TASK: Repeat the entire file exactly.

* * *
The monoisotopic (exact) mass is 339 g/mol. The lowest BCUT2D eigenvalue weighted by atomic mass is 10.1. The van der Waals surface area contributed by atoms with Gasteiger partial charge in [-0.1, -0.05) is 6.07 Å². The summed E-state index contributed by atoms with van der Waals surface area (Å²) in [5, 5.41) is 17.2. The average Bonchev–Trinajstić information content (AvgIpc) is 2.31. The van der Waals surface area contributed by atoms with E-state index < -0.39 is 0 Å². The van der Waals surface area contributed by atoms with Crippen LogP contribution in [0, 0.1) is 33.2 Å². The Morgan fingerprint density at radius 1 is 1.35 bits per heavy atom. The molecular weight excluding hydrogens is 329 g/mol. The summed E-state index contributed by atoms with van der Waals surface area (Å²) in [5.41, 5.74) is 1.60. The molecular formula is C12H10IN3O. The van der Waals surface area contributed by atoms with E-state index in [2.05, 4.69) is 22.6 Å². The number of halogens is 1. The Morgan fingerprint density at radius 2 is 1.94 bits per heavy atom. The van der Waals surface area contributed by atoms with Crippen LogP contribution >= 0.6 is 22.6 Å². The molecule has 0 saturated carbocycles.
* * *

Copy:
The monoisotopic (exact) mass is 339 g/mol. The lowest BCUT2D eigenvalue weighted by atomic mass is 10.1. The van der Waals surface area contributed by atoms with Gasteiger partial charge in [-0.1, -0.05) is 6.07 Å². The summed E-state index contributed by atoms with van der Waals surface area (Å²) in [5, 5.41) is 17.2. The average Bonchev–Trinajstić information content (AvgIpc) is 2.31. The van der Waals surface area contributed by atoms with E-state index < -0.39 is 0 Å². The van der Waals surface area contributed by atoms with Crippen LogP contribution in [0, 0.1) is 33.2 Å². The Morgan fingerprint density at radius 1 is 1.35 bits per heavy atom. The molecular weight excluding hydrogens is 329 g/mol. The summed E-state index contributed by atoms with van der Waals surface area (Å²) in [5.41, 5.74) is 1.60. The molecular formula is C12H10IN3O. The van der Waals surface area contributed by atoms with E-state index in [2.05, 4.69) is 22.6 Å². The number of halogens is 1. The Morgan fingerprint density at radius 2 is 1.94 bits per heavy atom. The van der Waals surface area contributed by atoms with Crippen LogP contribution >= 0.6 is 22.6 Å². The molecule has 0 saturated carbocycles.